Kindergarten Cat by J. Patrick Lewis, illustrated by Ailie Busby
When a kitten is found outside by the jungle gym, she is taken into the Kindergarten classroom. They name her Tinker Toy and welcome her to the class. She joins right in with the Kindergarten activities. She even answers questions with a loud Me-ow. When the children head out for recess, she makes a nice napping spot in the paintbrush drawer. And when they go home in the afternoon, she stays in the classroom, tries to tidy up the markers, and then falls asleep on the capital C on a carpet square. The entire book is a very friendly and charming way to show children what happens in a Kindergarten classroom.
This book is such an appeal package. Lewis’ verse is kept very simple, making it ideal for sharing with young children. The rhymes and rhythm keep the book moving along at a brisk pace that will keep young ears listening.
Busby’s bright illustrations are equally engaging with their sunny palette. The illustrations are done in collage allowing for interesting textures and patterns that add depth. The round-faced people are from a variety of races, making for a modern classroom feel.
Although some will quibble about a pet being allowed in a school, the device really works well here. Get this in the hands of hesitant Kindergarteners and Kindergarten teachers too. Appropriate for ages 3-5.
Reviewed from copy received from Schwartz & Wade.
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Walden Then & Now: An Alphabetical Tour of Henry Thoreau’s Pond by Michael McCurdy
McCurdy has outdone himself in this latest book featuring his woodcut illustrations. This book is an alphabet book that is not for preschoolers but perfect for elementary children wanting to learn more about Thoreau and his time at Walden Pond. Each letter of the alphabet is matched with a word from Thoreau’s book that illustrates some of the most important and basic tenets of his time in the woods. Many of the letters stand for different creatures in the forest, but others are less tangible like J for joy and Q for quiet. After each letter and the object it stands for, McCurdy summarizes why that object was important to Thoreau. It is here that the philosophy and point of view become very clear even to young readers.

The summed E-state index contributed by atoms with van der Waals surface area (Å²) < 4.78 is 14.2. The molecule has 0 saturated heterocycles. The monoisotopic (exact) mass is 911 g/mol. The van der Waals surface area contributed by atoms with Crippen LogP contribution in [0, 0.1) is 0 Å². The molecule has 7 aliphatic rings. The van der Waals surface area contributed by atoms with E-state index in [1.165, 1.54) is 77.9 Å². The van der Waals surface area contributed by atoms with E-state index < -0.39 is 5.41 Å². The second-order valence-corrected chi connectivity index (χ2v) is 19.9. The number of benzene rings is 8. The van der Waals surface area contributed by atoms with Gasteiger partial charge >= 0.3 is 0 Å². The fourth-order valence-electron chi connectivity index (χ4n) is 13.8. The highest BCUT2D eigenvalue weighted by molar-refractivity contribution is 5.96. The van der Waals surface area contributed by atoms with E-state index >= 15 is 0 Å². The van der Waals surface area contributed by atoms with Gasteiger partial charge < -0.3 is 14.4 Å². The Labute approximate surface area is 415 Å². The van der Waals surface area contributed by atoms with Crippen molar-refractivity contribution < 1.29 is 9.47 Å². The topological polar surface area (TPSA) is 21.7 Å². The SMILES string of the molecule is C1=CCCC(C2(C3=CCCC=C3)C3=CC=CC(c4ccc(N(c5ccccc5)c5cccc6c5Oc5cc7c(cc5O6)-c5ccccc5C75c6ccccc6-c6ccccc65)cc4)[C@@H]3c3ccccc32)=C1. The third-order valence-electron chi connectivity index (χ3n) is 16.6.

What can one say about a master illustrator like McCurdy? His illustrations feel so right paired with Thoreau as a subject matter. It may be the timeless nature of the woodcut but it is also the simplicity of the illustrations that work so very well. Many of the illustrations stopped me for a time and I lingered just with the image for a bit. They so capture moments and bring one directly back to Walden Pond.
The text of the book is successful as well as it hearkens back directly to Thoreau as well. Thoreau’s own journey is written clearly and thoughtfully. By lingering on the things that he lived with during his time in the woods, readers will discover how universal his journey was for all of us.
This is a thoughtful book that resonates with a love of solitude and nature. Appropriate for ages 7-9.
Reviewed from copy received from Charlesbridge.
The book trailer captures the spirit of Thoreau and this book very nicely:
President Obama will be releasing a children’s book on November 16th. The book features 13 inspirational Americans including George Washington and Jackie Robinson. Alfred A. Knopf will have a first printing of 500,000. Any profits from the book for the President will be donated to a scholarship fund for children of fallen or disabled soldiers.